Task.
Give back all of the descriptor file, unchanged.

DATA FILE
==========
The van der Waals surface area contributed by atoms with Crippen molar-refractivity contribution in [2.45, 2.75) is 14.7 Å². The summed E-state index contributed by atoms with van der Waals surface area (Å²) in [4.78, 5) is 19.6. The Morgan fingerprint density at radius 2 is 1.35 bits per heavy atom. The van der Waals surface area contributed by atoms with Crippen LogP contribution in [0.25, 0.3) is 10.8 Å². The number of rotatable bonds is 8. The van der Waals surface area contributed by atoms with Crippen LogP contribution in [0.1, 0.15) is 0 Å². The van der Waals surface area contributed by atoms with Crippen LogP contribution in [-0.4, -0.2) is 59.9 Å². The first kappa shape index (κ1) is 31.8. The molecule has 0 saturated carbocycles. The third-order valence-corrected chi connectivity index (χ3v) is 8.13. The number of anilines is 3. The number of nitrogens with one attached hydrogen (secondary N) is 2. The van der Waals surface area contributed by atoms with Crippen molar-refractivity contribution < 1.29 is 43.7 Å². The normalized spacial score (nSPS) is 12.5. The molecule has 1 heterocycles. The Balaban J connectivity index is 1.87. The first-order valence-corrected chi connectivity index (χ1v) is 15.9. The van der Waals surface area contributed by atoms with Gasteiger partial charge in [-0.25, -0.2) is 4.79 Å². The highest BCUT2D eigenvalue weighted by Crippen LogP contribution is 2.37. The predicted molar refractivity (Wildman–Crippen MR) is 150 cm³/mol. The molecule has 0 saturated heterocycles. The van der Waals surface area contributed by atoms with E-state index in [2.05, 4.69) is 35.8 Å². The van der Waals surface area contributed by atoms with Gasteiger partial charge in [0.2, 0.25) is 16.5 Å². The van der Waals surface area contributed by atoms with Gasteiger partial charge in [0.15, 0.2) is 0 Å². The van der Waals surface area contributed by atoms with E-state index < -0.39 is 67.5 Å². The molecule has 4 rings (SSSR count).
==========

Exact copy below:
The van der Waals surface area contributed by atoms with Crippen molar-refractivity contribution in [2.45, 2.75) is 14.7 Å². The summed E-state index contributed by atoms with van der Waals surface area (Å²) in [4.78, 5) is 19.6. The Morgan fingerprint density at radius 2 is 1.35 bits per heavy atom. The van der Waals surface area contributed by atoms with Crippen LogP contribution in [0.25, 0.3) is 10.8 Å². The number of rotatable bonds is 8. The van der Waals surface area contributed by atoms with Crippen LogP contribution in [0.1, 0.15) is 0 Å². The van der Waals surface area contributed by atoms with Crippen LogP contribution in [-0.4, -0.2) is 59.9 Å². The first kappa shape index (κ1) is 31.8. The molecule has 0 saturated carbocycles. The third-order valence-corrected chi connectivity index (χ3v) is 8.13. The number of anilines is 3. The number of nitrogens with one attached hydrogen (secondary N) is 2. The van der Waals surface area contributed by atoms with Crippen molar-refractivity contribution < 1.29 is 43.7 Å². The normalized spacial score (nSPS) is 12.5. The molecule has 1 heterocycles. The Balaban J connectivity index is 1.87. The first-order valence-corrected chi connectivity index (χ1v) is 15.9. The van der Waals surface area contributed by atoms with Gasteiger partial charge in [-0.25, -0.2) is 4.79 Å². The highest BCUT2D eigenvalue weighted by Crippen LogP contribution is 2.37. The predicted molar refractivity (Wildman–Crippen MR) is 150 cm³/mol. The molecule has 0 saturated heterocycles. The van der Waals surface area contributed by atoms with E-state index in [2.05, 4.69) is 35.8 Å². The van der Waals surface area contributed by atoms with Gasteiger partial charge in [0.2, 0.25) is 16.5 Å². The van der Waals surface area contributed by atoms with Gasteiger partial charge in [0.15, 0.2) is 0 Å². The van der Waals surface area contributed by atoms with E-state index < -0.39 is 67.5 Å². The molecule has 4 rings (SSSR count).